One of the the most pervasive myths among small business owners is that the manufacturer and software companies, whose products you are using, are taking care of security for your business. You’ve probably heard the term caveat emptor at some point in your life. It means, “buyer beware” and it applies as readily to security products and security vendors as it does to buying a car. It isn’t that they’re evil, it’s just that some vendors would rather promote ease of use over security, even in some security products, and that can be a real problem.
A lot of consumer security hardware like firewalls or routers actually tend to be on the less secure side and you must be diligent about making sure that you’re turning on the right settings, because true security is often pretty inconvenient and can be very complex to implement and that might turn off a buyer wanting a plug and play experience. This reality is problematic for companies who want to sell you their products.
So some hardware manufacturers, and I emphasize some, would rather keep a product simple, even if it compromises security in order to sell it. A great example of this was when Wi-Fi started becoming really popular. Small businesses were suddenly able to add a store bought Wi-Fi router to their network fairly easily and by default, these routers had all passwords and safety features turned off. For years, you could go around Manhattan, for instance, and when you opened up your laptop to scan the airwaves for networks, you would see dozens of networks and they would all be wide open, giving you immediate access into companies’ networks. It didn’t matter what type of company it was, even fortune 500 companies were wide open, or for the most part, and encryption wasn’t turned on.
Since then, manufacturers have made the encryption and passwords turned on by default, because people are now a bit more savvy, but that gives you an idea of how vendors kind of look at security versus simplicity. Where it is happening again today is with the Internet of Things. Usually running on Wi-Fi, these devices can be controlled with your mobile phone, things like a climate control system, your fridge, or even your oven will be controlled via the internet connection. And manufacturers have absolutely no interest in making this complicated. They won’t want to bother you to have to read through an instruction manual to set up your fridge to connect to the internet. So they’re going to try and make this as simple as possible and that usually means not secure. While we hope that manufacturers might have learned from the past and there have been attempts to try and bring up security standards for Internet of Things devices, it’s not standardized yet and even if it happens it might take a bit of time.
“A great example of this,” says John Verry of Pivot Point Security, “ is a case study that was done on a large project for a large utility. They had rolled out in-home smart thermostats as part of a smart grid initiative and they got about 1500 of the systems out there before someone said, ‘Did we ever check the security of those?’ And what was found was that it was relatively simple to fully compromise those systems, because of the nature of both the architecture of these systems. They did have some misconfigured wireless connections. They had three different wireless networks that ran between these two devices, the two versions of ZigBee and then a conventional Wi-Fi, which allowed connectivity to other device in the house, which of course, gave you access to the devices.”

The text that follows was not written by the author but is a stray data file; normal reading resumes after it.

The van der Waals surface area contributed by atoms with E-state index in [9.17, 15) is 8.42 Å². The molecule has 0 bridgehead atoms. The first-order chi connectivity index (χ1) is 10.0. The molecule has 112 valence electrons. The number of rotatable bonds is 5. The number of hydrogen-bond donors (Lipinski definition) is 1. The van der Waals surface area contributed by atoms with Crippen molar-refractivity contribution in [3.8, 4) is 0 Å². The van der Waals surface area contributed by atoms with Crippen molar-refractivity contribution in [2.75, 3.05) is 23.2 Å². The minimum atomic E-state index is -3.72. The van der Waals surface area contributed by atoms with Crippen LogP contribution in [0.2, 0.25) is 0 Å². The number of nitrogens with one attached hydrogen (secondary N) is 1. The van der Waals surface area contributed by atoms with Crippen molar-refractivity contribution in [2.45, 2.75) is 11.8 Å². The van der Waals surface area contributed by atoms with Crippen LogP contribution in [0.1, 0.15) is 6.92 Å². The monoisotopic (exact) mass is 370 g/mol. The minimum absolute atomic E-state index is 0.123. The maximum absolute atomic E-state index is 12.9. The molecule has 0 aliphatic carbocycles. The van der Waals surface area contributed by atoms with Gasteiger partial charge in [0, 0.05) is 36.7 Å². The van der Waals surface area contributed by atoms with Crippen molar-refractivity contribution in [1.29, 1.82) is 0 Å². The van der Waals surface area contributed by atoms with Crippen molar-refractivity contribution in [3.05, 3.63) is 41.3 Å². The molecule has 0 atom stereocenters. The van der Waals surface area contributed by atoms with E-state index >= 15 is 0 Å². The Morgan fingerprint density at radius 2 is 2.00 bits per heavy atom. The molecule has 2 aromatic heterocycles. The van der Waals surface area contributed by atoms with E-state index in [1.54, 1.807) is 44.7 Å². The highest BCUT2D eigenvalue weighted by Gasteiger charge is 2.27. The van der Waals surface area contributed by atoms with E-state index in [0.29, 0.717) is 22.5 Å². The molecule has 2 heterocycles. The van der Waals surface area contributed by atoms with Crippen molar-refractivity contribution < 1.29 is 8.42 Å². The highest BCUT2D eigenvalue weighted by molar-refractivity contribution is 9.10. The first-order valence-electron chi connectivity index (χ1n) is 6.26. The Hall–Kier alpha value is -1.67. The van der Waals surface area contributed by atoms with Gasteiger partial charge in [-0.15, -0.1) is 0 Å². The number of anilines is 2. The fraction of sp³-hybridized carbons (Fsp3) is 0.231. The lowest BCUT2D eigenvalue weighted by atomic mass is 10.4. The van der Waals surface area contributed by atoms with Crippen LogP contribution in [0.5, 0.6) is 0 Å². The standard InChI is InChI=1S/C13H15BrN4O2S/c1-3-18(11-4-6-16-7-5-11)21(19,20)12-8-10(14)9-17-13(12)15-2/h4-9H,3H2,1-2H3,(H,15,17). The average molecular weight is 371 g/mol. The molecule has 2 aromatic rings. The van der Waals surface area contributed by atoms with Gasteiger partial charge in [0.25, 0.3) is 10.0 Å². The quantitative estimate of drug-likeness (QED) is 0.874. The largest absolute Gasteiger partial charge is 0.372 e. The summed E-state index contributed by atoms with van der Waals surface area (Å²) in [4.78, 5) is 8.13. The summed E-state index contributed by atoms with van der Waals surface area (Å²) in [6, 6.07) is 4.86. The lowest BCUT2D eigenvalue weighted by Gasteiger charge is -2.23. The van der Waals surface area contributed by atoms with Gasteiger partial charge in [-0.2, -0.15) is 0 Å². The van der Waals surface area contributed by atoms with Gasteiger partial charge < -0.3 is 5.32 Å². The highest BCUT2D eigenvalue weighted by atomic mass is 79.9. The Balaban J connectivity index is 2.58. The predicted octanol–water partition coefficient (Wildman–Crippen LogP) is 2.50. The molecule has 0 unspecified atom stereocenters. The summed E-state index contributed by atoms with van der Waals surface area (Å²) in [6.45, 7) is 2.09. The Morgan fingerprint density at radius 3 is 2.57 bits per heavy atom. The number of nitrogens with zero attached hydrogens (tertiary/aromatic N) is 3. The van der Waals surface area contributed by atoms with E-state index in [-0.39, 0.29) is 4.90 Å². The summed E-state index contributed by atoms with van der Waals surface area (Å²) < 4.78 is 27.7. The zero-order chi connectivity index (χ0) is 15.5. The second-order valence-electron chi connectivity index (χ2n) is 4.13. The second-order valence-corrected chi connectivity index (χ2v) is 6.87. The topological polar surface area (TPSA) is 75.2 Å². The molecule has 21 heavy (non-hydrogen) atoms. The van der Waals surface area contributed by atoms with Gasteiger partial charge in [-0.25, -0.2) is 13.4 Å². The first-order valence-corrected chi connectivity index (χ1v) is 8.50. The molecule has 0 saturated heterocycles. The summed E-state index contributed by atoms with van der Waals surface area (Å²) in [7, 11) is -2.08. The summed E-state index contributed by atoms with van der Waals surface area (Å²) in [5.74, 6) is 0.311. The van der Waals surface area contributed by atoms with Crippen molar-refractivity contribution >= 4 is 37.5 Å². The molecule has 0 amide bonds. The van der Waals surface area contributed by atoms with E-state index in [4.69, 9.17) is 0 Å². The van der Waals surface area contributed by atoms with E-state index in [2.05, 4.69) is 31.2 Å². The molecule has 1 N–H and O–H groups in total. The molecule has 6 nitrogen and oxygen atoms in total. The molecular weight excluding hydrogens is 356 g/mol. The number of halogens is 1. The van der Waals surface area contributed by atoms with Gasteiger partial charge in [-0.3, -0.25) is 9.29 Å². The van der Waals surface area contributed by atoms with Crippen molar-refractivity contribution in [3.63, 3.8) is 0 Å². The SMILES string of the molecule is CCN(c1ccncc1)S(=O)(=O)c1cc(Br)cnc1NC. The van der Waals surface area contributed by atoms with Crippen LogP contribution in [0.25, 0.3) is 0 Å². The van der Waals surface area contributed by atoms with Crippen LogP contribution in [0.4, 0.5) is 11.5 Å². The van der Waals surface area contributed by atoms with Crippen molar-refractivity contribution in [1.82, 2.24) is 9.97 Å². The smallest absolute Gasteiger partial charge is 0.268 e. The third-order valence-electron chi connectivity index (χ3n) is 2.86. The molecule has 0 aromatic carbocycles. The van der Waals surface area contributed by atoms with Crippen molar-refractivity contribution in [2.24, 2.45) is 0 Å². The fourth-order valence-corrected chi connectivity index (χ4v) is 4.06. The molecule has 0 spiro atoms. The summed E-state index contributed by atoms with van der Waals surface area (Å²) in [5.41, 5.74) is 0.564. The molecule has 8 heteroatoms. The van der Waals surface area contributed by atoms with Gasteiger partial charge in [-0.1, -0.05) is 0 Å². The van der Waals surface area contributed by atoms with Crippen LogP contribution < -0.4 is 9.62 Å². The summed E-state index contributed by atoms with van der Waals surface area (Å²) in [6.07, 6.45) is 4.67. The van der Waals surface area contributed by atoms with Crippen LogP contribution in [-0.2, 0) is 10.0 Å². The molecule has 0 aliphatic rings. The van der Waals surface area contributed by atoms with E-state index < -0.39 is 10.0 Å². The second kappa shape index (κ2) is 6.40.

“And then the other thing which is very interesting”, he continued, “ is the way that we were able to compromise and gain an admin level of access that allowed us to insert and send troublesome content back up through the utility to their distribution management system, was that the in-home devices, we found on the internet, the manual for installation of the devices, and they hadn’t changed the default passwords that came from the manufacturer. So there’s an example of where a couple very simple challenges could have created a situation where we would have had a utility potentially having a service disruption of note to tens of thousands of people.
Certain businesses know the term truck roll. A truck roll is very expensive. Really at that point what they had to do was roll a truck or roll a person out to 1300 or 1500 different locations to actually fix these problems which, of course, as you might imagine is very expensive. So there was some combination of truly fixing things and some combinations of putting some compensating controls upstream that protected the utility but did not protect the individual’s houses that the devices were in.”
Software is no different. There’s no such thing as perfect software and those flaws are potential targets for a hacker to exploit. If they put a crack in the armor via software, then they can use that to get closer to your critical systems. This is why Microsoft and other major players constantly provide patches and updates to plug those holes. However some are not being as diligent as they should be to help protect us and ultimately themselves as well.
So if you’re thinking of buying a particular product, or a piece of software, it’s worth your time to look it up on the CVEdetails.com, a free CVE security vulnerability database/information source that allows you to search for any device or software, and it’ll give you an idea of, at least reported vulnerabilities that have been found within the community. Then you can kind of gauge whether or not it’s going to impact you. It’s a resource that you can always look at, as well as, obviously, working with your trusted IT manager, or consultant.